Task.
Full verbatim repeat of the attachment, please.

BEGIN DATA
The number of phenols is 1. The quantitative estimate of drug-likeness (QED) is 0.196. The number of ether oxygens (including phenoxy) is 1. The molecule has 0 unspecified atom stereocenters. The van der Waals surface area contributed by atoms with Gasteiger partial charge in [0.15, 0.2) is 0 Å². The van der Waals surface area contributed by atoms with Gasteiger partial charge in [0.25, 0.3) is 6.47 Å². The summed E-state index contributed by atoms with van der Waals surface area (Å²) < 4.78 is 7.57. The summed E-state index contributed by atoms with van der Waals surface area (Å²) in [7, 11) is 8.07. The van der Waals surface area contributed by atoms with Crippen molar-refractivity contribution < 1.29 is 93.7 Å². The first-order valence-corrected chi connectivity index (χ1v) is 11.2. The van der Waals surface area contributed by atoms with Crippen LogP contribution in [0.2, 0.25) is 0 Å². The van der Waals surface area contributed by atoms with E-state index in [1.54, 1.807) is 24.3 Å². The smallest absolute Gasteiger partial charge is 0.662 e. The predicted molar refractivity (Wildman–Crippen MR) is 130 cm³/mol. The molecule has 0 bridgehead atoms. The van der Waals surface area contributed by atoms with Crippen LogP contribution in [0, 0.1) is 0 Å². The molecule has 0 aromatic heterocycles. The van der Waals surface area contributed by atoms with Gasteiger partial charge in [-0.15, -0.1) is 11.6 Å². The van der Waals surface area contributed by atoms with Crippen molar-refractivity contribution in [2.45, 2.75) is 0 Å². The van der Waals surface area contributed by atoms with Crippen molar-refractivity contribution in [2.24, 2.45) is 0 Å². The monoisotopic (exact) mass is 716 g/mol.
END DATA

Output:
The number of phenols is 1. The quantitative estimate of drug-likeness (QED) is 0.196. The number of ether oxygens (including phenoxy) is 1. The molecule has 0 unspecified atom stereocenters. The van der Waals surface area contributed by atoms with Gasteiger partial charge in [0.15, 0.2) is 0 Å². The van der Waals surface area contributed by atoms with Gasteiger partial charge in [0.25, 0.3) is 6.47 Å². The summed E-state index contributed by atoms with van der Waals surface area (Å²) < 4.78 is 7.57. The summed E-state index contributed by atoms with van der Waals surface area (Å²) in [7, 11) is 8.07. The van der Waals surface area contributed by atoms with Crippen molar-refractivity contribution < 1.29 is 93.7 Å². The first-order valence-corrected chi connectivity index (χ1v) is 11.2. The van der Waals surface area contributed by atoms with Crippen LogP contribution in [0.2, 0.25) is 0 Å². The van der Waals surface area contributed by atoms with E-state index in [1.54, 1.807) is 24.3 Å². The smallest absolute Gasteiger partial charge is 0.662 e. The predicted molar refractivity (Wildman–Crippen MR) is 130 cm³/mol. The molecule has 0 bridgehead atoms. The van der Waals surface area contributed by atoms with Crippen LogP contribution in [0, 0.1) is 0 Å². The molecule has 0 aromatic heterocycles. The van der Waals surface area contributed by atoms with Gasteiger partial charge in [-0.15, -0.1) is 11.6 Å². The van der Waals surface area contributed by atoms with Crippen molar-refractivity contribution in [2.45, 2.75) is 0 Å². The van der Waals surface area contributed by atoms with Crippen molar-refractivity contribution in [2.24, 2.45) is 0 Å². The monoisotopic (exact) mass is 716 g/mol.